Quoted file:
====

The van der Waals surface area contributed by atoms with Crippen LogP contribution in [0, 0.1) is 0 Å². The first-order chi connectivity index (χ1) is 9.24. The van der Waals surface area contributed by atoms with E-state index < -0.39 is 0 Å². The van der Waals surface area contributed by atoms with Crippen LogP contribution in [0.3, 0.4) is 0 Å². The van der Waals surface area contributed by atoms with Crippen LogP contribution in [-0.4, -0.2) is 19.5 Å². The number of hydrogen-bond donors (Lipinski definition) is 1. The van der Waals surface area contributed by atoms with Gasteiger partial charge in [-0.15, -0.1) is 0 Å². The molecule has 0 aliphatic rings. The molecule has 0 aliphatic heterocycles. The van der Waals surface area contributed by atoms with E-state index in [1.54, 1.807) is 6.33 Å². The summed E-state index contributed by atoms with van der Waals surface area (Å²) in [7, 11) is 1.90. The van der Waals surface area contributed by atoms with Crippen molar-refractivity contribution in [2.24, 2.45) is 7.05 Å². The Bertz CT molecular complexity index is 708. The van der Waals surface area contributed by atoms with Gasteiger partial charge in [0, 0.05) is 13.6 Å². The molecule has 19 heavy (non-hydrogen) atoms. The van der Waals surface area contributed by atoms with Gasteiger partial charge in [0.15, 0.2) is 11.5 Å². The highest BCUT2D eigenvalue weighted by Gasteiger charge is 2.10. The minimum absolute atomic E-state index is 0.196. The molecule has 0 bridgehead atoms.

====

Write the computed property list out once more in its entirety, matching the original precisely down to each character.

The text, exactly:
The van der Waals surface area contributed by atoms with Crippen LogP contribution in [0, 0.1) is 0 Å². The first-order chi connectivity index (χ1) is 9.24. The van der Waals surface area contributed by atoms with E-state index < -0.39 is 0 Å². The van der Waals surface area contributed by atoms with Crippen LogP contribution in [0.3, 0.4) is 0 Å². The van der Waals surface area contributed by atoms with Crippen LogP contribution in [-0.4, -0.2) is 19.5 Å². The number of hydrogen-bond donors (Lipinski definition) is 1. The van der Waals surface area contributed by atoms with Gasteiger partial charge in [-0.15, -0.1) is 0 Å². The molecule has 0 aliphatic rings. The molecule has 0 aliphatic heterocycles. The van der Waals surface area contributed by atoms with E-state index in [1.54, 1.807) is 6.33 Å². The summed E-state index contributed by atoms with van der Waals surface area (Å²) in [7, 11) is 1.90. The van der Waals surface area contributed by atoms with Crippen molar-refractivity contribution in [2.24, 2.45) is 7.05 Å². The Bertz CT molecular complexity index is 708. The van der Waals surface area contributed by atoms with Gasteiger partial charge in [0, 0.05) is 13.6 Å². The molecule has 19 heavy (non-hydrogen) atoms. The van der Waals surface area contributed by atoms with Gasteiger partial charge in [0.15, 0.2) is 11.5 Å². The highest BCUT2D eigenvalue weighted by Gasteiger charge is 2.10. The minimum absolute atomic E-state index is 0.196. The molecule has 0 bridgehead atoms.